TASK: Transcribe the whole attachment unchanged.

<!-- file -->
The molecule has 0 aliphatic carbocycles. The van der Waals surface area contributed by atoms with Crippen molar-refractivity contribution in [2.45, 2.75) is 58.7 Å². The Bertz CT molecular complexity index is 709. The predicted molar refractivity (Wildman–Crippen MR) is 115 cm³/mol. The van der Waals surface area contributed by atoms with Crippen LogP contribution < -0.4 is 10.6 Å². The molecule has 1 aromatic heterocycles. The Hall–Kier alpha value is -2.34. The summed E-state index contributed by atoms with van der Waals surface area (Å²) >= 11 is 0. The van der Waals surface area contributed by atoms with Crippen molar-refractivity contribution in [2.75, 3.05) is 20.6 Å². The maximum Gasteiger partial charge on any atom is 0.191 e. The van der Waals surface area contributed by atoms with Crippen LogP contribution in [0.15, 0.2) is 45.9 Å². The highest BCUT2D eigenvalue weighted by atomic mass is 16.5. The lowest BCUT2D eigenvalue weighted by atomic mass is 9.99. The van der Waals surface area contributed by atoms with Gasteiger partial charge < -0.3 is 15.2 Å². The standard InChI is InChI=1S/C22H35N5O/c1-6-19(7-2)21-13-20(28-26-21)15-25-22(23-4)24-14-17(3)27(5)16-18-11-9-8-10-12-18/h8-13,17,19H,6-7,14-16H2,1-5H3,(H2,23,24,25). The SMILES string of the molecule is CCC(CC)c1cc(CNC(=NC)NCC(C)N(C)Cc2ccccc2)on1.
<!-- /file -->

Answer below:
The molecule has 0 aliphatic carbocycles. The van der Waals surface area contributed by atoms with Crippen molar-refractivity contribution in [2.45, 2.75) is 58.7 Å². The Bertz CT molecular complexity index is 709. The predicted molar refractivity (Wildman–Crippen MR) is 115 cm³/mol. The van der Waals surface area contributed by atoms with Crippen LogP contribution < -0.4 is 10.6 Å². The molecule has 1 aromatic heterocycles. The Hall–Kier alpha value is -2.34. The summed E-state index contributed by atoms with van der Waals surface area (Å²) >= 11 is 0. The van der Waals surface area contributed by atoms with Crippen molar-refractivity contribution in [2.75, 3.05) is 20.6 Å². The maximum Gasteiger partial charge on any atom is 0.191 e. The van der Waals surface area contributed by atoms with Crippen LogP contribution in [0.15, 0.2) is 45.9 Å². The highest BCUT2D eigenvalue weighted by atomic mass is 16.5. The lowest BCUT2D eigenvalue weighted by atomic mass is 9.99. The van der Waals surface area contributed by atoms with Gasteiger partial charge < -0.3 is 15.2 Å². The standard InChI is InChI=1S/C22H35N5O/c1-6-19(7-2)21-13-20(28-26-21)15-25-22(23-4)24-14-17(3)27(5)16-18-11-9-8-10-12-18/h8-13,17,19H,6-7,14-16H2,1-5H3,(H2,23,24,25). The SMILES string of the molecule is CCC(CC)c1cc(CNC(=NC)NCC(C)N(C)Cc2ccccc2)on1.